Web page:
- Hearing loss: If the patient had hearing before the operation but is no longer able to hear afterwards, the patient should consult with the nurse coordinator and other professionals (ENT specialist) on how to adapt to this lifestyle change.
- Facial weakness and/or facial paralysis: Facial weakness is not uncommon after surgery for acoustic neuromas. Usually it is not permanent and is temporary. You could experience temporary facial weakness or paralysis for six to 12 months after surgery. In some rare instances, facial muscle weakness due to nerve injury may be permanent. Ask your doctor during your consultation before scheduling surgery about what the likelihood of permanent facial weakness or paralysis will be in your case. This is a major risk of the surgery and depends on the size of the tumor. Larger tumors adhere more significantly to the nerve and places the nerve at more risk during surgery.
Additional procedures may be needed after tumor surgery if facial nerve paralysis is present including placement of a gold weight in your eye lid to allow eye closure and protection of your eye.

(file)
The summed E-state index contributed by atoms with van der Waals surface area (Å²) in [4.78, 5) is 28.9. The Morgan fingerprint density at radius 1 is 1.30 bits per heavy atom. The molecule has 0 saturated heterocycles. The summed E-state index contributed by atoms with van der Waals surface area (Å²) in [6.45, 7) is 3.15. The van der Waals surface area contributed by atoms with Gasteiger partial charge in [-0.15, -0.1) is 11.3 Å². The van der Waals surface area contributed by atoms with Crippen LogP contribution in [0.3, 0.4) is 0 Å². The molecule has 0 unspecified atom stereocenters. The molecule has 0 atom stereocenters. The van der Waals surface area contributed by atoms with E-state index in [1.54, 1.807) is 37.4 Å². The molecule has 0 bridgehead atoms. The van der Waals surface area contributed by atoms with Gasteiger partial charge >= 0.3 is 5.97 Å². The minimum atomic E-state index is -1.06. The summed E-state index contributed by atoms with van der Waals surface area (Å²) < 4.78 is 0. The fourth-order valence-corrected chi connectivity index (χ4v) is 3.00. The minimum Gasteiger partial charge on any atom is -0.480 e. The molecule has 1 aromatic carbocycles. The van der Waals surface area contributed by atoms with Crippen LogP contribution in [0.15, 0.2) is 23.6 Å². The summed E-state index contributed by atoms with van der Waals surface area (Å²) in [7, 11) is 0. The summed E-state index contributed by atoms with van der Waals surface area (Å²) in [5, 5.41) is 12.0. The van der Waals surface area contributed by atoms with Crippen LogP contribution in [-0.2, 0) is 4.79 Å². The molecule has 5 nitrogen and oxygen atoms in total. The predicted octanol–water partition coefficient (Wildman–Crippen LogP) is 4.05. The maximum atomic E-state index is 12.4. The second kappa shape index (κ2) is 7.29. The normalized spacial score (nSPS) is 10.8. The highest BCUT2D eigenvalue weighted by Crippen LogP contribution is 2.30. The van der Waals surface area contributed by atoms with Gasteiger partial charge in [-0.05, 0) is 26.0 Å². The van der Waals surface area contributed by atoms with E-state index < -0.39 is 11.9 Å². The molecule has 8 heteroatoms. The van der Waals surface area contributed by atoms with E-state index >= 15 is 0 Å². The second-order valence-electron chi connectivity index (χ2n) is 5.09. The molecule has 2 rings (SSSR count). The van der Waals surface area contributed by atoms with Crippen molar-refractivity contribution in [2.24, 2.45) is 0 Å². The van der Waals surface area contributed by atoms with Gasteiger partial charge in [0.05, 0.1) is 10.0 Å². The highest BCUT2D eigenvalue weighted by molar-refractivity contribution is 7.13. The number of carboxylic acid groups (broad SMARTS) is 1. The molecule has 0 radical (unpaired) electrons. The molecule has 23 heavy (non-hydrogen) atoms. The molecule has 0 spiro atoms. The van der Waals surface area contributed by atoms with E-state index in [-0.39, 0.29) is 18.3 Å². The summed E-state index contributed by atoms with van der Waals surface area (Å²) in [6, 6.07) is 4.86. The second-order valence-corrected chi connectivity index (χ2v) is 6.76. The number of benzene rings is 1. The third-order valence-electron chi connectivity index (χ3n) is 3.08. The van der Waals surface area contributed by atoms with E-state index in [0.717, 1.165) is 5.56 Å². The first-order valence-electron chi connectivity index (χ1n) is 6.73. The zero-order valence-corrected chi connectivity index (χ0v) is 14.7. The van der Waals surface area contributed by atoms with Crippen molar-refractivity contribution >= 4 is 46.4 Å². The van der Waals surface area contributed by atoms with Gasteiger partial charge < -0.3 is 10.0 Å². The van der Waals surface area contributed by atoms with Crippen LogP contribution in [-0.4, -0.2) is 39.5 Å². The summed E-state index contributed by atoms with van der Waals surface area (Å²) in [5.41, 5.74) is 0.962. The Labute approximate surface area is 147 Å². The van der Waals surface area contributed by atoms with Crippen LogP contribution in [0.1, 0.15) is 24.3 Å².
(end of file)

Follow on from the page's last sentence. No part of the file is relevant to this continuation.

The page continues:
Because acoustic neuromas are almost never malignant, operating on them is rarely an emergency. As a result, there will usually be time for you and your family to become fully informed about what to expect during and after your surgery, which type of craniotomy your doctor recommends, and what the benefits and risks are.
Please consult with a radiation oncologist to make sure your tumor is not amenable to radiation therapy as this is another viable and effective method for tumor control and is associated with less risks than surgery.
You should receive as much information as possible so that after surgery you will be prepared for any lifestyle changes that occurs. Discuss with your care team about what improvements to expect in the weeks and months after surgery and which symptoms originally caused by the tumor's presence or surgery will go away, resulting in an overall improved quality of life.
- Surgery is the most common treatment method for symptomatic acoustic neuromas. Radiation is another effective option in select small tumors.
- A comprehensive surgical team including a neurosurgeon, and often an otologist, ensures you have the best surgical and post-operative care.
- There are many surgical approaches used for the resection of acoustic neuromas; each with their own advantages and drawbacks. Experienced surgeons will be able to determine the best approach for your situation.